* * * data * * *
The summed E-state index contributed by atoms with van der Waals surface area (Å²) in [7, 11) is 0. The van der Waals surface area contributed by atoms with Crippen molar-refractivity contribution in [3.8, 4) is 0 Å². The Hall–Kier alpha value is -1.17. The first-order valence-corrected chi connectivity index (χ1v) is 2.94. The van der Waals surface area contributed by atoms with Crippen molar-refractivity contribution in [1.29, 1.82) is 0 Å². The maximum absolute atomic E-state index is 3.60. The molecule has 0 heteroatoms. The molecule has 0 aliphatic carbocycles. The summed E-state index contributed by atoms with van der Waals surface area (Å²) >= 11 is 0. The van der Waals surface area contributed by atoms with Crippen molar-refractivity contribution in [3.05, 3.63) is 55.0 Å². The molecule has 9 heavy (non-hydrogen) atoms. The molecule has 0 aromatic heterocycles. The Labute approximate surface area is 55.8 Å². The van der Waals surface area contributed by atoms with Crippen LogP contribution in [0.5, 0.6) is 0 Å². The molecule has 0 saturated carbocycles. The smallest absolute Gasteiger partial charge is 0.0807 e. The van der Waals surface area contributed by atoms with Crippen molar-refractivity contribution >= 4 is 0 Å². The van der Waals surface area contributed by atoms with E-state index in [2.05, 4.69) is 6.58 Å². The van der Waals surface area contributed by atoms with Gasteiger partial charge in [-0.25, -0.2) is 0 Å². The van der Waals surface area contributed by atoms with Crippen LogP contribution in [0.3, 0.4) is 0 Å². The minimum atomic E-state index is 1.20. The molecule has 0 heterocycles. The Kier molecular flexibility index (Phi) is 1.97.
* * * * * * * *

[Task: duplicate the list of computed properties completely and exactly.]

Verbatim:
The summed E-state index contributed by atoms with van der Waals surface area (Å²) in [7, 11) is 0. The van der Waals surface area contributed by atoms with Crippen molar-refractivity contribution in [3.8, 4) is 0 Å². The Hall–Kier alpha value is -1.17. The first-order valence-corrected chi connectivity index (χ1v) is 2.94. The van der Waals surface area contributed by atoms with Crippen molar-refractivity contribution in [1.29, 1.82) is 0 Å². The maximum absolute atomic E-state index is 3.60. The molecule has 0 heteroatoms. The molecule has 0 aliphatic carbocycles. The summed E-state index contributed by atoms with van der Waals surface area (Å²) >= 11 is 0. The van der Waals surface area contributed by atoms with Crippen molar-refractivity contribution in [3.05, 3.63) is 55.0 Å². The molecule has 9 heavy (non-hydrogen) atoms. The molecule has 0 aromatic heterocycles. The Labute approximate surface area is 55.8 Å². The van der Waals surface area contributed by atoms with Crippen LogP contribution in [0.5, 0.6) is 0 Å². The molecule has 0 saturated carbocycles. The smallest absolute Gasteiger partial charge is 0.0807 e. The van der Waals surface area contributed by atoms with Crippen molar-refractivity contribution >= 4 is 0 Å². The van der Waals surface area contributed by atoms with E-state index in [2.05, 4.69) is 6.58 Å². The van der Waals surface area contributed by atoms with Gasteiger partial charge in [-0.25, -0.2) is 0 Å². The van der Waals surface area contributed by atoms with Crippen LogP contribution in [0.3, 0.4) is 0 Å². The minimum atomic E-state index is 1.20. The molecule has 0 heterocycles. The Kier molecular flexibility index (Phi) is 1.97.